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printf - How can I sprintf a big number in Perl?

问题描述:

On a Windows 32-bit platform I have to read some numbers that, this was unexpected, can have values as big as 99,999,999,999, but no more. Trying to sprintf("%011d", $myNum) them outputs an overflow: -2147483648.

I cannot use the BigInt module because in this case I should deeply change the code. I cannot manage the format as string, sprintf("%011s", $numero), because the minus sign is incorrectly handled.

How can I manage this? Could pack/unpack be of some help?

网友答案:

Try formatting it as a float with no fraction part:

$ perl -v
This is perl, v5.6.1 built for sun4-solaris
...

$ perl -e 'printf "%011d\n", 99999999999'
-0000000001

$ perl -e 'printf "%011.0f\n", 99999999999'
99999999999
网友答案:

Yes, one of Perl's numeric blind spots is formatting; Perl automatically handles representing numbers as integers or floats pretty well, but then coerces them into one or the other when the printf numeric formats are used, even when that isn't appropriate. And printf doesn't really handle BigInts at all (except by treating them as strings and converting that to a number, with loss of precision).

Using %s instead of %d with any number you aren't sure will be in an appropriate range is a good workaround, except as you note for negative numbers. To handle those, you are going to have to write some Perl code.

网友答案:

I'm no Perl expert, and maybe I'm missing some sort of automatic handling of bignums here, but isn't this simply a case of integer overflow? A 32-bit integer can't hold numbers that are as big as 99,999,999,999.

Anyway, I get the same result with Perl v5.8.8 on my 32-bit Linux machine, and it seems that printf with "%d" doesn't handle larger numbers.

网友答案:

I think your copy of Perl must be broken, this is from CygWin's version (5.10):

pax$ perl -e 'printf("%011d\n", 99999999999);'
99999999999

pax$ perl -v

This is perl, v5.10.0 built for cygwin-thread-multi-64int
(with 6 registered patches, see perl -V for more detail)

Copyright 1987-2007, Larry Wall

Perl may be copied only under the terms of either the Artistic License or the
GNU General Public License, which may be found in the Perl 5 source kit.

Complete documentation for Perl, including FAQ lists, should be found on
this system using "man perl" or "perldoc perl".  If you have access to the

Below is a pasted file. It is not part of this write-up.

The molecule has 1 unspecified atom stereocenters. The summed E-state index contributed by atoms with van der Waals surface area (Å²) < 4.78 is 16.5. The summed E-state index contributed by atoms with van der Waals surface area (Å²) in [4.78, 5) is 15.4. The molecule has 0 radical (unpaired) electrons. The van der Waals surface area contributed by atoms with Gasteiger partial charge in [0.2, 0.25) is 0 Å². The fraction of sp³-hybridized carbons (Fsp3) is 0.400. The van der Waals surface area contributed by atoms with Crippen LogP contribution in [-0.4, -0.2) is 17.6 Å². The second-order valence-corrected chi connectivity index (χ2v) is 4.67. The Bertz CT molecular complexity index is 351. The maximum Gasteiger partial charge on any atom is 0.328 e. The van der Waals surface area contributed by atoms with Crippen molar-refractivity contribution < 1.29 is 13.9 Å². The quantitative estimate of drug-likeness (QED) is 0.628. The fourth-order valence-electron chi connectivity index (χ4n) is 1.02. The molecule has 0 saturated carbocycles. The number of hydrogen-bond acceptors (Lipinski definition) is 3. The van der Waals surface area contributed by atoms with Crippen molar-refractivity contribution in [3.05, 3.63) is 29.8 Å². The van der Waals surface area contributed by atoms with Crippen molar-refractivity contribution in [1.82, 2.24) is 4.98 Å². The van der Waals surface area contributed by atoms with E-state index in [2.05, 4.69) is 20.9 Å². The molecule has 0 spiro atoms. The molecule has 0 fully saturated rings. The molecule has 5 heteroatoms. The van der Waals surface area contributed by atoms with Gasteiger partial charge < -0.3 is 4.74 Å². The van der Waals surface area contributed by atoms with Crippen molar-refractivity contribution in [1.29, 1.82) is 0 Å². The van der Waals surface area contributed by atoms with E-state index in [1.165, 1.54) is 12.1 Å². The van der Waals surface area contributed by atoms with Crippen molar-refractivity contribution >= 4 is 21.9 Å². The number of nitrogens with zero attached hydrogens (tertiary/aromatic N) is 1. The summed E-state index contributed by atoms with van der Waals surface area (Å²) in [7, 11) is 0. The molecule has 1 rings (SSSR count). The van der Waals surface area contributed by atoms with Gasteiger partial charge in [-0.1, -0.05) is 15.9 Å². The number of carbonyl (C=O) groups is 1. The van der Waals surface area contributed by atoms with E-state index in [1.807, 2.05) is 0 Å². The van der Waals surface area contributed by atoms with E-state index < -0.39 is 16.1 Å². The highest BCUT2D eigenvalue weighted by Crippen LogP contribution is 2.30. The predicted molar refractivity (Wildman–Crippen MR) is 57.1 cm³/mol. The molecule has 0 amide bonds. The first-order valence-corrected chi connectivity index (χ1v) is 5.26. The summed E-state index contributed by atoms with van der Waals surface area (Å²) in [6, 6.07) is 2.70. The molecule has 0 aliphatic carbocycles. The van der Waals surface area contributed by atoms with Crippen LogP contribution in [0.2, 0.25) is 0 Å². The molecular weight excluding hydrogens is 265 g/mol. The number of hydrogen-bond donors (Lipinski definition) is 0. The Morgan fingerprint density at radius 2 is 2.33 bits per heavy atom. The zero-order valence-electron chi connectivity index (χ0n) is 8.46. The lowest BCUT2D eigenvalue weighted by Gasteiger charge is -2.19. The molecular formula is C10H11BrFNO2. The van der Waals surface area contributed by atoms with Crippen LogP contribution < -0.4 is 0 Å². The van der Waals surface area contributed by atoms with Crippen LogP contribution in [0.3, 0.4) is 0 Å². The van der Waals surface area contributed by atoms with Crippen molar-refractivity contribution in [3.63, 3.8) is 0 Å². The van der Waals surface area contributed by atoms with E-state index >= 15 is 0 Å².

Internet, point your browser at http://www.perl.org/, the Perl Home Page.

What version are you running (output of perl -v)?

You may have to get a 64-bit enabled version of Perl [and possibly a new 64-bit production machine] (note the "cygwin-thread-multi-64int" in my output). That will at least avoid the need for changing the code.

I'm stating this on the basis that you don't want to change the code greatly (i.e., you fear breaking things). The solution of new hardware, whilst a little expensive, will almost certainly not require you to change the software at all. It depends on your priorities.

Another possibility is that Perl itself may be storing the number correctly but just displaying it wrong due to a printf() foible. In that case, you may want to try:

$million = 1000000;
$bignum = 99999999999;
$firstbit = int($bignum / $million);
$secondbit = $bignum - $firstbit * million;
printf ("%d%06d\n",$firstbit,$secondbit);

Put that in a function and call the function to return a string, such as:

sub big_honkin_number($) {
    $million = 1_000_000;
    $bignum = shift;
    $firstbit = int($bignum / $million);
    $secondbit = $bignum - $firstbit * $million;
    return sprintf("%d%06d\n", $firstbit, $secondbit);
}
printf ("%s", big_honkin_number (99_999_999_999));

Note that I tested this but on the 64-bit platform - you'll need to do your own test on 32-bit but you can use whatever scaling factor you want (including more than two segments if need be).

Update: That big_honkin_number() trick works fine on a 32-bit Perl so it looks like it is just the printf() functions that are stuffing you up:

[email protected]:~$ perl -v

This is perl, v5.8.8 built for i486-linux-gnu-thread-multi

Copyright 1987-2006, Larry Wall

Perl may be copied only under the terms of either the Artistic License or the
GNU General Public License, which may be found in the Perl 5 source kit.

Complete documentation for Perl, including FAQ lists, should be found on
this system using "man perl" or "perldoc perl".  If you have access to the
Internet, point your browser at http://www.perl.org/, the Perl Home Page.

[email protected]:~$ perl qq.pl
99999999999
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